"The god himself took up thy pen and wrote."
— Sri Aurobindo
Madhusudan was born with rock-like determination. He proved himself to be a student of exceptional gifts, and his teachers and professors with no difficulty recognised in him a fast-blossoming intellectual figure. When his boyhood was just commencing to bud into adolescence, countless coloured images rocketed in the sky of his imagination for a swift flare-up into fame.
From his adolescence he was consumed with the desire to be an out-and-out Englishman. There was no shadow of a doubt in him that the moment his feet touched the foreign shores he would become a world figure. According to him, Bengal, nay, the whole of India was sadly wanting in the capacity of appreciating a genius, whereas the free thinking of foreigners could evaluate real merit. Let us leave him to speak:
Where man in all his truest glory lives,
And nature's face is exquisitely sweet;
For those fair climes I heave impatient sigh,
There let me live and there let me die.
At last the fated day dawned. On February 9, 1843, Madhusudan embraced Christianity in spite of his parents' and relatives' thundering and wailing in chorus. On that red-letter day Madhusudan in Michael's heart sang:
Long sunk in superstition's night,
By Sin and Satan driven, —
I saw not, — cared not for the light
That leads the blind to Heaven.
But now, at length thy grace, O Lord!
Bids all around me shine;
I drink thy sweet, — thy precious word,
I kneel before thy shrine!
Again let us not miss Michael's song in Madhu in after years on the eve of his departure to England.
Forget me not, O Mother,
Should I fail to return
To thy hallowed bosom.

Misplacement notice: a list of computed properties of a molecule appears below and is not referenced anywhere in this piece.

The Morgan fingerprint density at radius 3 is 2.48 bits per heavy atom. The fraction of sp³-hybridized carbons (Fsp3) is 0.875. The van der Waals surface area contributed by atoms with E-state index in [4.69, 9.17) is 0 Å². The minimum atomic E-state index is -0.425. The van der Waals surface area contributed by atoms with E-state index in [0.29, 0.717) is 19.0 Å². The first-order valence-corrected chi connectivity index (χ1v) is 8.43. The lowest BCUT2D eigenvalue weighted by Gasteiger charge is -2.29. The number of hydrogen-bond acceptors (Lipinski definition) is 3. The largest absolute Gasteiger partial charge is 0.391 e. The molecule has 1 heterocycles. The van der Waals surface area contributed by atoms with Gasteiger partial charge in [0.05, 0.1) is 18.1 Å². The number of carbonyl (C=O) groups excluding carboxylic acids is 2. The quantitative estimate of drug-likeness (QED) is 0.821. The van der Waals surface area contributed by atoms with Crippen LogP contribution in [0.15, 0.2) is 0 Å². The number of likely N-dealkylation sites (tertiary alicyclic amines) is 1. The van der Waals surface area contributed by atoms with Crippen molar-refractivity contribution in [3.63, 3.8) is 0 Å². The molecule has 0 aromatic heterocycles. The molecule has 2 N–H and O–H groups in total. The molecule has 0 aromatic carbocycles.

Make not the lotus of thy memory
Void of its nectar — Madhu1
Neither Shakespeare nor Milton but Byron was Madhusudan's hero. It is really worth noticing how the lives of Lord Byron and Michael Madhusudan were fashioned completely in a similar mould. The characters of the two can be summed up in one word: audacity. These two mighty poets at once remind us of Danton the French revolutionist: "L'audace, encore l'audace, toujours l'audace!"
With Childe Harold's Pilgrimage Byron won the world. To cite the poet himself: "I awoke one morning and found myself famous."
With Meghnad-Badh the Indian poet distinguished himself. However, it took a few years for this epic to win recognition all over the country.
Bankim, the creator of Bengali literature, pays a glowing tribute to the poet of Meghnad-Badh thus: "...to Homer and Milton, as well as to Valmiki, he is largely indebted, and his poem is on the whole the most valuable work in modern Bengali literature."
"The Epic Meghnad-Badh," says Tagore, "is really a rare treasure in Bengali literature. Through his writings, the richness of Bengali literature has been proclaimed to the wide world." Vidyasagar's lofty praise runs: " Meghnad-Badh is a supreme poem."
Nolini Kanta Gupta, who ranks high among the great literary figures of Bengal, writes: "The day Bankim produced his artistic beauty, /Kapalkundala,/ and Madhusudan penned —
the day Rabindranath could declare —